Is Sudan Transitioning to a post-Islamist State?
Islamism has been defined as “˜political Islam’ or a “˜politicized Islam.’ It emerged as the major Western diagnostic reference for “˜extremism’ in Muslim nations after terms such as Islamic “revival,” “resurgence,” or “militance” were generally abandoned. Oliver Roy (1992) argued that Islamism– defined as the populist and often revolutionary ideology with the goal of the establishment of an Islamic state and governance according to Islamic principles— peaked in the 1970s with the Iranian Revolution, and thereafter declined. Notable other experiments in Islamism include contemporary Iran (from 1979, preceding Sudan by four years””why does Gallab argue for the Sudan being the “first” Islamist Republic?), Afghanistan under the Taliban, and most of the history of Saudi Arabia. Post-Islamist theory emerged in the early 1990s as the differing outcomes of various Islamist experiments were examined in Europe. Sudan was not one of the cases reviewed, perhaps due to its historic liminal status. One important indicator of post-Islamism is the shift toward evolution of the Islamic state away from models of state-imposed Islamist rule by militarist or autocratic regimes, such as in Sudan in 1983 and 1989.
Key to Islamist the goal of an Islamic state is Shari`a as the main instrument. Sudan is indeed one of the major examples of Islamism and Shari`a was the engine of mobilization for its Islamic state. Gallab dates the “first Islamic Republic” from the 1983 mandate of Shari`a as national law. Sudan is the only African state to apply Shari`a comprehensively as a national law, a well-known move that figured importantly in its second period of civil war from 1983 to 2005. Moreover, Shari`a was the major symbol of northern intransigence and the major stumbling block to a negotiated peace agreement from Abuja I and II in the early 1990s until the 2003 Machakos breakthrough of “one country””two systems”””Shari`a in the North and secularism in the South. With the signing of the historic Comprehensive Peace Agreement (CPA), Shari`a was officially withdrawn as state law in Sudan, ending its 22 years as national law, and thus beginning the transition to post-Islamism.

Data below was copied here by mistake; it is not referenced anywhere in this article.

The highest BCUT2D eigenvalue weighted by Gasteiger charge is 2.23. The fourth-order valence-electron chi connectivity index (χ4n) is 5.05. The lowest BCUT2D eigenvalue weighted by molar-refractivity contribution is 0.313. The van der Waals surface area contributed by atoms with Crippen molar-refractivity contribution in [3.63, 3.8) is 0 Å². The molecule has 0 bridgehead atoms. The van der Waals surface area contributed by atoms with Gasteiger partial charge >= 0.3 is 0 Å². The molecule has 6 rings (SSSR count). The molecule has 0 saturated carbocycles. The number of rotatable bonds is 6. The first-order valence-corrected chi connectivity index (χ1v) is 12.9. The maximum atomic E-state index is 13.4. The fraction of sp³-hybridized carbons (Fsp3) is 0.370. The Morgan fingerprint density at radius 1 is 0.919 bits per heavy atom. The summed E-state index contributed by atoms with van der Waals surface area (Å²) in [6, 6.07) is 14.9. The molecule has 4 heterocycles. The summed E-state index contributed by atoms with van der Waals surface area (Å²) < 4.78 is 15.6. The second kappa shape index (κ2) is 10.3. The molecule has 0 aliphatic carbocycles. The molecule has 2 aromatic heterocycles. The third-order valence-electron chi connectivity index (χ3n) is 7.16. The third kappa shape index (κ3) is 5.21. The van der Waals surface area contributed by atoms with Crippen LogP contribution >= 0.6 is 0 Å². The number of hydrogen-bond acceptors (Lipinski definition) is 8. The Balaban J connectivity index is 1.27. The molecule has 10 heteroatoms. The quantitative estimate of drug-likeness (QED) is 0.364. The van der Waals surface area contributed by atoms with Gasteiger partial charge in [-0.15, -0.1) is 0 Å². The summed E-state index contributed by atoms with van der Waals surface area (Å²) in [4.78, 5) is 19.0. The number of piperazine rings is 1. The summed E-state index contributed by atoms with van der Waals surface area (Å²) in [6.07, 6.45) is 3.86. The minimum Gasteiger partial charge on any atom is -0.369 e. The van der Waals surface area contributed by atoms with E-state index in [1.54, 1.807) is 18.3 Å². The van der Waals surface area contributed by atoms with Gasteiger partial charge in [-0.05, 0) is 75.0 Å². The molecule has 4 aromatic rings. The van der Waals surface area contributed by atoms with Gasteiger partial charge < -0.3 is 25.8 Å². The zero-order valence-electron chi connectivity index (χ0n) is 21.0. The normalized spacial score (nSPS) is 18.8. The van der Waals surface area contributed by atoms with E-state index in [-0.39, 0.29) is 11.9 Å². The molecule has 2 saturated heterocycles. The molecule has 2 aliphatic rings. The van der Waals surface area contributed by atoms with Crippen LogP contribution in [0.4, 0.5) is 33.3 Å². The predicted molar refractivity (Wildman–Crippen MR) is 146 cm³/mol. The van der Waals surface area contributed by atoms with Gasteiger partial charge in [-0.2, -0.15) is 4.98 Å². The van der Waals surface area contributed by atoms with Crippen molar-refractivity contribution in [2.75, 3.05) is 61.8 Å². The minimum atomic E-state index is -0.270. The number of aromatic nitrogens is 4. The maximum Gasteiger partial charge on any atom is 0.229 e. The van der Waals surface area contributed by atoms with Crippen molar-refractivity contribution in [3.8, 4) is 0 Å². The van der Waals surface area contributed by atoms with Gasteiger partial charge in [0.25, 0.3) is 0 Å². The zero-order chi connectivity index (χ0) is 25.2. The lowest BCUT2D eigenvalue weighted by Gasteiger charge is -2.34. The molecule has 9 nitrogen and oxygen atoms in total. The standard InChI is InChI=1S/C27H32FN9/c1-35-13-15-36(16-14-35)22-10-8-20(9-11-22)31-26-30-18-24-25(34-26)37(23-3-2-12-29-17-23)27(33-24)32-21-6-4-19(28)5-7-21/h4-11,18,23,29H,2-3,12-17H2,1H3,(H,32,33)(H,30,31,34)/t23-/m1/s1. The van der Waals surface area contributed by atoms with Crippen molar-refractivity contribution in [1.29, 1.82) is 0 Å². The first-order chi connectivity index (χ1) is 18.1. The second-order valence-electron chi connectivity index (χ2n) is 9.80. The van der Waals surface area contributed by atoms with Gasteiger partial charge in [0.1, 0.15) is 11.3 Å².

However, the disengagement of Islamism has not been clear or decisive as implementation of the CPA has slow and lacking in political will. Withdrawal of Shari`a from non-Muslims in the North has been partial, and the CPA-mandated Commission on their status in the capital city was delayed for two years.
Post-Islamism has been analyzed as (Lauzií¨re 2005, 241):
1) post-Islamists who evolve more modest agendas
2) post-Islamists who create a secular space by re-routing religious activism away from the state, such as the revival of Sufi orders
3) post-Islamists who employ reformist theology.